Alright, so I've discussed why retail bans of games
won't work as a way of stopping digital distribution, as well as touching
on the issue of how GameStop can prevent themselves from going the way of Blockbuster or HMV. That leaves me with only one way to go: Where Games Are Going in the Future.
As I said before, physical media is never going to fully disappear. However, it will not remain the same. Right now, we're starting to see the point where games are going to have to think about migrating from DVDs and BluRay to some other media. A large part of why consoles from the last few generations don't have the longevity of older consoles has nothing to do with quality and everything to do with the amount of moving parts in each. While the storage capacity and cost of manufacturing are impressive for DVDs and BluRay, the failure rate and noise the drives which read them make are less so.
Does this sound like a game computers will be able to handle, even ten years from now? Even with today's graphics, that game would be impossible with the computers we'll have in ten years... And we all know that in ten years, games will not have today's graphics. And all of that is just an argument for why computers outpacing game developers is impossible: It doesn't even touch on the fact that consumers don't want consoles to go anywhere.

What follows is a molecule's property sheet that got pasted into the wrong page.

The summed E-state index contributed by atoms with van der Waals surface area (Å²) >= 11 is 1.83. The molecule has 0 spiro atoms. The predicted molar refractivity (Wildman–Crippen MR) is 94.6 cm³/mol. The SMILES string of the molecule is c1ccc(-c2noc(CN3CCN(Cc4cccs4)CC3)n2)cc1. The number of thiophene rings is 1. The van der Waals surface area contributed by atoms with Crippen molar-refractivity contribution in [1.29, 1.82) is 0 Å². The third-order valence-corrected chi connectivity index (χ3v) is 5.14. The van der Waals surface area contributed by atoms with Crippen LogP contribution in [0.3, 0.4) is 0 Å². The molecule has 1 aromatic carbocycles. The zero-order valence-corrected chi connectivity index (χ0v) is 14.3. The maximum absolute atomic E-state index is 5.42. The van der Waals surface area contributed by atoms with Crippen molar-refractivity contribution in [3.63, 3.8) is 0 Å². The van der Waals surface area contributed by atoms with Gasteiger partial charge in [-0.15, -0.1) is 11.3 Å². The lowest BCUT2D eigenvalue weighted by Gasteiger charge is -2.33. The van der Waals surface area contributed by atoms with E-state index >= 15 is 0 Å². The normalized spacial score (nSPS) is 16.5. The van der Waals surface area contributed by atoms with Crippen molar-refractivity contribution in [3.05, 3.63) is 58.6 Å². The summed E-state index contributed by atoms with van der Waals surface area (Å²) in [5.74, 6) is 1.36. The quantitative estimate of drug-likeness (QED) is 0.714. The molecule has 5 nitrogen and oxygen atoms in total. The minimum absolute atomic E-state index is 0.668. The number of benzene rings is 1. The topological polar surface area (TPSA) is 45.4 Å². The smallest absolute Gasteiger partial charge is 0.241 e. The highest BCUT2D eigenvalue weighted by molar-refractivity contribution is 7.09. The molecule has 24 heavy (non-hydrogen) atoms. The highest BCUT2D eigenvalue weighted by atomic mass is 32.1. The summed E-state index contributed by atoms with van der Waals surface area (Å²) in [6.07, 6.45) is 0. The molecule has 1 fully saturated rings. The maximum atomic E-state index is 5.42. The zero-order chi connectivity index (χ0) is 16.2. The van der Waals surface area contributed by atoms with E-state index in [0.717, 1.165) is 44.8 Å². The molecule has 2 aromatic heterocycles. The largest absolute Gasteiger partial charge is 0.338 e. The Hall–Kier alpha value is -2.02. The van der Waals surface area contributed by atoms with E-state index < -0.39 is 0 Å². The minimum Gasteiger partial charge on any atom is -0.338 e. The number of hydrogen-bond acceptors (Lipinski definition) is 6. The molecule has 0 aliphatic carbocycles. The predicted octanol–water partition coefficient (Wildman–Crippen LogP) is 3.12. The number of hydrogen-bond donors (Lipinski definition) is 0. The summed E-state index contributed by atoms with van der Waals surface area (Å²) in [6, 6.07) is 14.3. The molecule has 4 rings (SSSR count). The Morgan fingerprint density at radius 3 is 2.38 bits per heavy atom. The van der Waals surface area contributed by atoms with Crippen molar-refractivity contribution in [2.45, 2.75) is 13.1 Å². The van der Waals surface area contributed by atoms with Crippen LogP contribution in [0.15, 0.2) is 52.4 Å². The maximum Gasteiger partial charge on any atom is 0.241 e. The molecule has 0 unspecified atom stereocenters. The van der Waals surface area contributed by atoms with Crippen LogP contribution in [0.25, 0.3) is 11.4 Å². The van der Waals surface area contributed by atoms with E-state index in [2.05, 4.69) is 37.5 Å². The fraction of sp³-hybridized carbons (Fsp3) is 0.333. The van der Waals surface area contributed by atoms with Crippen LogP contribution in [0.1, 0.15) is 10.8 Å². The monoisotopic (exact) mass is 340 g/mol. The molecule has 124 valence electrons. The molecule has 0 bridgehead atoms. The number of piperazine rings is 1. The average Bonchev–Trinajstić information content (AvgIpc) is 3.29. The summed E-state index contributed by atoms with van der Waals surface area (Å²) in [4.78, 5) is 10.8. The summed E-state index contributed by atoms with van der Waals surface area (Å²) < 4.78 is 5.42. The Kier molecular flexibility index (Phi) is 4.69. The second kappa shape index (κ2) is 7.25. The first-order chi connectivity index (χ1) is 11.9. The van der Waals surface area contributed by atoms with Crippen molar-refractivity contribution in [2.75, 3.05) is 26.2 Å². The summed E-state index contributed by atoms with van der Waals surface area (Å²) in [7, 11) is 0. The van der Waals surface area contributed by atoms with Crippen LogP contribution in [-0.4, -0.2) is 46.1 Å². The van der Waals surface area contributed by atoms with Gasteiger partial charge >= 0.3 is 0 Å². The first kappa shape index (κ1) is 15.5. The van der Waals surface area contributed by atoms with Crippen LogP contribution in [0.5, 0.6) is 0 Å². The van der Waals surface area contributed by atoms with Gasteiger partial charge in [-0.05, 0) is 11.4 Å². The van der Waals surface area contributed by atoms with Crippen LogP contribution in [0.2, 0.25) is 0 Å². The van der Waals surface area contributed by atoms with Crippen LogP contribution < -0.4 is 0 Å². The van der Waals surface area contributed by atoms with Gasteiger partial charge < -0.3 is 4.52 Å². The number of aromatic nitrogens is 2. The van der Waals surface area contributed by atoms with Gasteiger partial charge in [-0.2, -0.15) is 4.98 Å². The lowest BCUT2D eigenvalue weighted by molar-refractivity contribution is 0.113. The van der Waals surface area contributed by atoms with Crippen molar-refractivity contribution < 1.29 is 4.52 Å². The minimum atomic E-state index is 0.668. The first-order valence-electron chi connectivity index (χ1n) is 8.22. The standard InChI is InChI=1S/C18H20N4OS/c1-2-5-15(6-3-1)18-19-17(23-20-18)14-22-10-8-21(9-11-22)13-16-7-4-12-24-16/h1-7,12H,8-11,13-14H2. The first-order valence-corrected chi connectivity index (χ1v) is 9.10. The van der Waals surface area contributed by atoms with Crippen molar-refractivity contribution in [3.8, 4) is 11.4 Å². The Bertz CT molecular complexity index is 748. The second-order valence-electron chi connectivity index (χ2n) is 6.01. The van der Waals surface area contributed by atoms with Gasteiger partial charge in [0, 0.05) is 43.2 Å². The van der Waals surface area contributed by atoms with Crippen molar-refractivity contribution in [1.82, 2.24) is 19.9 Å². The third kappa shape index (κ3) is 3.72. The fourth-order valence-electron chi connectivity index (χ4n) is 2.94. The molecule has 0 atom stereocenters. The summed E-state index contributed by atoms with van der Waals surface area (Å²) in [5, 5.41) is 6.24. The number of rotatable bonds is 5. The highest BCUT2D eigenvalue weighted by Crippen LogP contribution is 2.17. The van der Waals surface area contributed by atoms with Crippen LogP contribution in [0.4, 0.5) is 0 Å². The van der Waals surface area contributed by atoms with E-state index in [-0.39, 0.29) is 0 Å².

While there is change on the horizon, I don't think in the end all that much is going to be different about gaming over the next twenty years. We'll have the opportunity to buy our games at launch through our consoles and finding a GameStop might be a little harder to do than it is now, but for the most part we'll still be playing our games on dedicated consoles instead of through a computer in our TV.
The controllers might have another button or two, we might have switched back to cartridges, leaving disc-based gaming in the dust, and games will certainly be bigger, better, and more beautiful than they are even today. Maybe we'll get a true 3D display somewhere down the road, instead of the illusion of 3D the industry is currently borrowing from film theaters.
And honestly, I'm looking forward to what the industry has to show us. Even if it's just so I can look back and see how far games have come since they first appeared in arcades. It's already quite the view today, and it's only going to get better as the industry grows older.
Well, I hope you've enjoyed this series of articles. I've had fun writing it, and I think I'm going to find the time to write more like it in the future. And hey, I'm open to topic suggestions.
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